Patterns, causes and consequences of rarity in plant populations
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Density dependence and spatial scaling in insect-plant interactions
Density dependence -- the process by which a species' abundance affects its population growth rate -- has been a central concern of population ecologists for many years. Much of my research has been devoted to a mechanistic analysis of how density-dependence occurs in the interactions between plants and the insects (pollinators and herbivores) that feed upon them. My work relies mainly on field experiments in which I manipulate various aspects of a plant's local abundance: the number of individuals in a patch, their spacing, their size, and/or their competitive environment. Both mathematical models and field results to date show that sparsely-populated plants can face sharp declines in the quantity and quality of pollinator visits, causing potentially serious reproductive problems at low density. Herbivore responses to plant abundance have proved much less consistent, and the differences between them remain an interesting topic for future work. To resolve the confusion may require a fundamental rethinking of the role of scale in density dependence, as different herbivores may respond to density on very different scales.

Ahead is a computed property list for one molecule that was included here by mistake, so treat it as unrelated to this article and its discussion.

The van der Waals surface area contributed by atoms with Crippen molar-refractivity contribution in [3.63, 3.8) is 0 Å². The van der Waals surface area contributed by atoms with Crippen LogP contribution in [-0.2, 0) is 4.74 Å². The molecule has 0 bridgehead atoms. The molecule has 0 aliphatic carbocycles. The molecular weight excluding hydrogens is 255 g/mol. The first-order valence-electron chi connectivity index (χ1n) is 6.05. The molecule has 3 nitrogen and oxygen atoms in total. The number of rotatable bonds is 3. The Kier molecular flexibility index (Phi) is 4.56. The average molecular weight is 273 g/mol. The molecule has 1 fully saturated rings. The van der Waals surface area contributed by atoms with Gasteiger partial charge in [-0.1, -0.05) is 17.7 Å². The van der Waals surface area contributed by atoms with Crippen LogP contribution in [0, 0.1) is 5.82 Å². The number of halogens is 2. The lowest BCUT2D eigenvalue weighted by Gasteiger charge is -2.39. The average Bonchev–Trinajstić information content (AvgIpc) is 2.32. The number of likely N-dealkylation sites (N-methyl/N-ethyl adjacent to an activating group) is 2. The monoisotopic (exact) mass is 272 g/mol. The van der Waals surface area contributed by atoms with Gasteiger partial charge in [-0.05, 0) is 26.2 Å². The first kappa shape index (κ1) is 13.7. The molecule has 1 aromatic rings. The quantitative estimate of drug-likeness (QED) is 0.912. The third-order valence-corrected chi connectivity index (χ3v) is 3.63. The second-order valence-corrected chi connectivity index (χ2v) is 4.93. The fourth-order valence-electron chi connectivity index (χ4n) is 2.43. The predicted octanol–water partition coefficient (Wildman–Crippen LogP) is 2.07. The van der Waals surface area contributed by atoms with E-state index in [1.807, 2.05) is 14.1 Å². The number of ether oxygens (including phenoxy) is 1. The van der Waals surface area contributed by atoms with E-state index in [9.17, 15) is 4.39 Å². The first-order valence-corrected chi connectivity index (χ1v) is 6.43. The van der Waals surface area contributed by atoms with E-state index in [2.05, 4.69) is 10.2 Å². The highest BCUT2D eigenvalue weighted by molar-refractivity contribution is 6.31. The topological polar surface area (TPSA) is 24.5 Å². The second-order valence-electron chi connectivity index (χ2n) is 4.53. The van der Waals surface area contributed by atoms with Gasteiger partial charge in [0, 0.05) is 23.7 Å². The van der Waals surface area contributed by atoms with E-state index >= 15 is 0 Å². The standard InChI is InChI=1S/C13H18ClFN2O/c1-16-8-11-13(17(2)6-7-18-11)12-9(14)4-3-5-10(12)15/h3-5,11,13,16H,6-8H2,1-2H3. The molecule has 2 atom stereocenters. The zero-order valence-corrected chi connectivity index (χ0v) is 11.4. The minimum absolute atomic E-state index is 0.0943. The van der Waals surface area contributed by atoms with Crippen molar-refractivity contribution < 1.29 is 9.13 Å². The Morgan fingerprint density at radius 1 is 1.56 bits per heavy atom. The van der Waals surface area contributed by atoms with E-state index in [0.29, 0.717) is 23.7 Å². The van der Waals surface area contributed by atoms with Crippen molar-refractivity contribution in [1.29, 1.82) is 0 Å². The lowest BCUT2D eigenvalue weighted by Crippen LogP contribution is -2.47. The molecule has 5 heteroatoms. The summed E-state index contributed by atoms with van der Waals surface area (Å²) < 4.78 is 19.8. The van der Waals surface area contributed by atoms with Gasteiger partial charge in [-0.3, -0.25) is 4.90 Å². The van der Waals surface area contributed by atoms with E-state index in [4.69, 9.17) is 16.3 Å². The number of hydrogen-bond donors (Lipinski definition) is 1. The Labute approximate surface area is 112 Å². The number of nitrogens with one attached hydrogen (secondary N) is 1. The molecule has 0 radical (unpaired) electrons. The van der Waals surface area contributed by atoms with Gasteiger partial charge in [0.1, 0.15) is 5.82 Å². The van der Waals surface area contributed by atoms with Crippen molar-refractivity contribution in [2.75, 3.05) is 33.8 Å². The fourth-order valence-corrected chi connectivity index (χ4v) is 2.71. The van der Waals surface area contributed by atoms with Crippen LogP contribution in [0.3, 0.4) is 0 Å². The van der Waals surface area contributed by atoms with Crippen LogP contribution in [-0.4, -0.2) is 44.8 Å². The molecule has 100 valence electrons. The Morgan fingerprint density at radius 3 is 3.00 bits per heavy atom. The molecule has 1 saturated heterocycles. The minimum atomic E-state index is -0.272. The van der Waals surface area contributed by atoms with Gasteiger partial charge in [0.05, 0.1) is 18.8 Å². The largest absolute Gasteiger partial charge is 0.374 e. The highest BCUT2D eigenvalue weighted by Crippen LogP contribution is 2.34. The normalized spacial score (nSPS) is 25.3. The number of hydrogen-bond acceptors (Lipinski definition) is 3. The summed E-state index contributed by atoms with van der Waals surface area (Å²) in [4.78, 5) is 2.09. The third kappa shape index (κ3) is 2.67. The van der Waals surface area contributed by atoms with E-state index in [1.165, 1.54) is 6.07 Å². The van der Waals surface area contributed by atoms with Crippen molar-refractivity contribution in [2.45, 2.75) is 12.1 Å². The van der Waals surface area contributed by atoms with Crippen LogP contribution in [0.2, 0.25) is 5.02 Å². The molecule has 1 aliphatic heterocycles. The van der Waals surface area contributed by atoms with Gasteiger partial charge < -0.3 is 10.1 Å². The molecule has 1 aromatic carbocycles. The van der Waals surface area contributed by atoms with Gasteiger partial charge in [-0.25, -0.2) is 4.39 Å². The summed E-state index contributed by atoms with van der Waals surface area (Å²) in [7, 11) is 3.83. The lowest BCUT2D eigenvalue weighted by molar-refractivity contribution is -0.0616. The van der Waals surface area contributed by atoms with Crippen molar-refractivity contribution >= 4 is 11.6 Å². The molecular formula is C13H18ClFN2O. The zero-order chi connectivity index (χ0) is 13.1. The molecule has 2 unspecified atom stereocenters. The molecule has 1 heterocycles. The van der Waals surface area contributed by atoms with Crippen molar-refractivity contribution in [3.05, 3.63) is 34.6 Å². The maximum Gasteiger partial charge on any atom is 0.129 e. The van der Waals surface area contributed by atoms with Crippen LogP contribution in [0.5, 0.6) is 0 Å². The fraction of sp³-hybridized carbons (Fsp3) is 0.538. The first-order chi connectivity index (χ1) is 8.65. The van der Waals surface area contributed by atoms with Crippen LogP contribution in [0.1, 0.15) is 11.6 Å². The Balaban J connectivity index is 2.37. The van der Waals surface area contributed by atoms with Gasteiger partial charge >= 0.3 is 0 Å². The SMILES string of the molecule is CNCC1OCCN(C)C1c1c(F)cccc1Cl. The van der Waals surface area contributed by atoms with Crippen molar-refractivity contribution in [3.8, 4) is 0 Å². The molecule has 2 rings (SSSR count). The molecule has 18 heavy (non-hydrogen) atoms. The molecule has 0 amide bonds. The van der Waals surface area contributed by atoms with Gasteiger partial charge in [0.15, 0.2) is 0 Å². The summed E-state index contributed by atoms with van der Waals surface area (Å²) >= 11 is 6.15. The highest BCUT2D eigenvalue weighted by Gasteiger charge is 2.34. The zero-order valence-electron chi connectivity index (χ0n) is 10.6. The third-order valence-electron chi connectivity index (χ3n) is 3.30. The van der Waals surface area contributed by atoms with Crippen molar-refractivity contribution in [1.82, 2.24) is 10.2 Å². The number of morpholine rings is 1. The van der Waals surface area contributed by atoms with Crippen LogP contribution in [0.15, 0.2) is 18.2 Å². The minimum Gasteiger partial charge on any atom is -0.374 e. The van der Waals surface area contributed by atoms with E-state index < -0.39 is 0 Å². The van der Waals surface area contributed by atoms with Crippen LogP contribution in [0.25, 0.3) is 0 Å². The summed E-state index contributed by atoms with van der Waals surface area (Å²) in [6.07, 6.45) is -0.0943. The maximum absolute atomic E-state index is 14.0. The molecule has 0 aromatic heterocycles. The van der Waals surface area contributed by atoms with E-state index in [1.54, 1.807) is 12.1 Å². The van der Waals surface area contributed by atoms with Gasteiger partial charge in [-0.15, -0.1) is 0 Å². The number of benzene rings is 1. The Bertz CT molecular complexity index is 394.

Conservation biology: population and community viability in a changing biota
Much of my current and planned research relates in some way to the conservation of biological populations and communities. Work underway in my group as part of the ALARM consortium is investigating the decline of European pollinator communities and of the pollination services they provide. As part of the UKPopNet research consortium, we will be examining the network of nature reserves in the Yorkshire and Humberside area (and in Britain) to test the adequacy of cover. I am particularly interested in trying to develop techniques that incorporate population viability in reserve selection algorithms. Other recent work has concerned the autocorrelation of extinction risk. Populations close together in space are more likely than average to share the same fate, with profound implications for global extinction risk and optimal conservation strategies. Other recent work has demonstrated that the spatial patterns in populations can be used to infer past and future extinction risk.